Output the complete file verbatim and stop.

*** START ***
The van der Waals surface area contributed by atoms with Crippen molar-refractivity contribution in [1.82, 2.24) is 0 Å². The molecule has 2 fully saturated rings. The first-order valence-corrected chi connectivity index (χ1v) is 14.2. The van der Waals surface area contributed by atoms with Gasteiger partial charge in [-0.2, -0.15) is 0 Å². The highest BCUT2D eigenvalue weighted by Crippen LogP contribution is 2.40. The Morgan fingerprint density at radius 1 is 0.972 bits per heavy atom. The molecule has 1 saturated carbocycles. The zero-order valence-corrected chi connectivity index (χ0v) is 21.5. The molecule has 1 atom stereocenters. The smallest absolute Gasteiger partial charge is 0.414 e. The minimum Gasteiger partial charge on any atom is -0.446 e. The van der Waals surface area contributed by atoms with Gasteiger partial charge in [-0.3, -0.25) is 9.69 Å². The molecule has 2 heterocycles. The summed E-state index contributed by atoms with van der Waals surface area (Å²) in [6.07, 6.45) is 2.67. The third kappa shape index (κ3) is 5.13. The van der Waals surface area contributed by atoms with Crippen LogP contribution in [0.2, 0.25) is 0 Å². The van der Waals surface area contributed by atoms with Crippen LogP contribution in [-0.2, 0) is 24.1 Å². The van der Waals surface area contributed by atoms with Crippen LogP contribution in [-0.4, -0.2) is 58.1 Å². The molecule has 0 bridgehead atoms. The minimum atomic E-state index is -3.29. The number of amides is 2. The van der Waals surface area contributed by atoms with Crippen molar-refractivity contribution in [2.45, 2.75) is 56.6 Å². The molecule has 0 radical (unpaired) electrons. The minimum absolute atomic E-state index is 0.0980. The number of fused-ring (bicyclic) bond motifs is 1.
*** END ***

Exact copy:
The van der Waals surface area contributed by atoms with Crippen molar-refractivity contribution in [1.82, 2.24) is 0 Å². The molecule has 2 fully saturated rings. The first-order valence-corrected chi connectivity index (χ1v) is 14.2. The van der Waals surface area contributed by atoms with Gasteiger partial charge in [-0.2, -0.15) is 0 Å². The highest BCUT2D eigenvalue weighted by Crippen LogP contribution is 2.40. The Morgan fingerprint density at radius 1 is 0.972 bits per heavy atom. The molecule has 1 saturated carbocycles. The zero-order valence-corrected chi connectivity index (χ0v) is 21.5. The molecule has 1 atom stereocenters. The smallest absolute Gasteiger partial charge is 0.414 e. The minimum Gasteiger partial charge on any atom is -0.446 e. The van der Waals surface area contributed by atoms with Gasteiger partial charge in [-0.3, -0.25) is 9.69 Å². The molecule has 2 heterocycles. The summed E-state index contributed by atoms with van der Waals surface area (Å²) in [6.07, 6.45) is 2.67. The third kappa shape index (κ3) is 5.13. The van der Waals surface area contributed by atoms with Crippen LogP contribution in [0.2, 0.25) is 0 Å². The van der Waals surface area contributed by atoms with Crippen LogP contribution in [-0.2, 0) is 24.1 Å². The van der Waals surface area contributed by atoms with Crippen LogP contribution in [-0.4, -0.2) is 58.1 Å². The molecule has 0 bridgehead atoms. The minimum atomic E-state index is -3.29. The number of amides is 2. The van der Waals surface area contributed by atoms with Crippen molar-refractivity contribution in [2.45, 2.75) is 56.6 Å². The molecule has 0 radical (unpaired) electrons. The minimum absolute atomic E-state index is 0.0980. The number of fused-ring (bicyclic) bond motifs is 1.